Most Finns belong to the Evangelical-Lutheran Church while a fraction of them belong to the Orthodox Church. The Evangelical-Lutheran Church accepts the ordination of women as priests.

As far as religion is concerned, there are very few dangers for visitors to Finland, even on subjects that in other cultures might be particularly sensitive. Most Finns belong formally to the Evangelical-Lutheran Church (about 75%), while 1.1% belong to the Finnish Orthodox Church; but people in general are fairly secular in their views. Despite this, the Church and its ministers are held in high esteem, and personal religious views are respected. It is difficult to observe differences between believers and everyone else in everyday life, except perhaps that the former lead more abstemious lives.

The number of immigrants in Finland is growing, and increasing contacts with other religions in recent years have increased the Finns' knowledge of them, although there is still much to be desired in their tolerance for people with different religions and cultures.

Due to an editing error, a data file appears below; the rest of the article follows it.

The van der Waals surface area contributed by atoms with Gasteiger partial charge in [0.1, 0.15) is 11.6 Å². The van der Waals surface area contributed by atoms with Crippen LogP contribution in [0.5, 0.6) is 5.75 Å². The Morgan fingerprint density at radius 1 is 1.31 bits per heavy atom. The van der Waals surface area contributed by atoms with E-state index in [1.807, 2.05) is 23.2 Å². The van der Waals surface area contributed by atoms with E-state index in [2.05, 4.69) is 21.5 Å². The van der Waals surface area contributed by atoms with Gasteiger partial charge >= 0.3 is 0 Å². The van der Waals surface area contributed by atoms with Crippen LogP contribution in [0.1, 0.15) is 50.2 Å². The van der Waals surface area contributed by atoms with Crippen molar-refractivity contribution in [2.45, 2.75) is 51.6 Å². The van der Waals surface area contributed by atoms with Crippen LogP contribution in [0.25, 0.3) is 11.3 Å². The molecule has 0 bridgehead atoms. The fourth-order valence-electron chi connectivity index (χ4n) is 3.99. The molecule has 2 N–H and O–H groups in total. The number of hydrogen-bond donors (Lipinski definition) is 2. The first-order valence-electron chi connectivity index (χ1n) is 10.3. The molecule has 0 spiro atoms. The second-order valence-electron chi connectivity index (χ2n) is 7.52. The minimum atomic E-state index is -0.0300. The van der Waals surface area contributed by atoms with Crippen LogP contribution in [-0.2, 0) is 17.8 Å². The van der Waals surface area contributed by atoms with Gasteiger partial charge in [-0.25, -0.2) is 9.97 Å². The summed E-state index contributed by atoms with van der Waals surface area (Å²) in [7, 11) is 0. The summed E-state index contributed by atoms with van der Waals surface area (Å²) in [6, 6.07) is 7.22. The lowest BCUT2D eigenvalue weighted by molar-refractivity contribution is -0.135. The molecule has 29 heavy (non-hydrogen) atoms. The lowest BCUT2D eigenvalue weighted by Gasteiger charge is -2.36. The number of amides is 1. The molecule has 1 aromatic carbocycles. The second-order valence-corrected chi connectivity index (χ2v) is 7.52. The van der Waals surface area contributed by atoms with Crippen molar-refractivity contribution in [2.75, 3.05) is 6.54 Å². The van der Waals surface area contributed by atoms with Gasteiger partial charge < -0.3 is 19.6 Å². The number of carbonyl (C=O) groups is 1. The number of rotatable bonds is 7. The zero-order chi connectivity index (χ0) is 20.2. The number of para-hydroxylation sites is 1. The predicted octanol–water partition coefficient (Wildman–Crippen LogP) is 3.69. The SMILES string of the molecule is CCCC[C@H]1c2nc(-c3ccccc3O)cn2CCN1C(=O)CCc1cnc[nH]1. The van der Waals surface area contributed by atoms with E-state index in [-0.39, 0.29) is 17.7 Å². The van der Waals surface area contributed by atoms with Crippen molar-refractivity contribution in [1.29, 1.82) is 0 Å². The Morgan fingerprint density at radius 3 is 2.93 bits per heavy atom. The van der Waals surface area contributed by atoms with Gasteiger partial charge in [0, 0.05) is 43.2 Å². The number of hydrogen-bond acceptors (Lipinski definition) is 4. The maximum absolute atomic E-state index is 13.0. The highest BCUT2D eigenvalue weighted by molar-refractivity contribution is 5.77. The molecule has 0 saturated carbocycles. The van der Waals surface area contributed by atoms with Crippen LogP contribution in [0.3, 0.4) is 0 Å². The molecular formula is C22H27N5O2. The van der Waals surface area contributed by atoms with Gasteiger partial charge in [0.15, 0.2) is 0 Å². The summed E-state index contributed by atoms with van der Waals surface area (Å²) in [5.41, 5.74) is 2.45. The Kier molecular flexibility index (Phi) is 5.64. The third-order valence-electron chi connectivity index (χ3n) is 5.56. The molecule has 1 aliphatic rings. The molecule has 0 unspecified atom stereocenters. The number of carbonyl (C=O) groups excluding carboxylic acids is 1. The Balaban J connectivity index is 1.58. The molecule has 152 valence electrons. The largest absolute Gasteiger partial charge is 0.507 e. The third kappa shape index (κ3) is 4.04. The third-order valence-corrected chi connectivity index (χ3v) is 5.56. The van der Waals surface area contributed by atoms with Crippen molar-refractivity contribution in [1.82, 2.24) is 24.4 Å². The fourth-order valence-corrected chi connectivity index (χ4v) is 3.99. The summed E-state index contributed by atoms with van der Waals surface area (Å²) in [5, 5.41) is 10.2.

In addition to the Lutheran, Orthodox, and Roman Catholic churches, there are also Mormon, Baptist, Jehovah’s Witness, Religious Society of Friends (Quakers), Jewish, Muslim and other religious communities, as well as interdenominational English-language church congregations in many university cities and some smaller towns. Host-institution orientations normally mention local religious services in English in communities where they exist.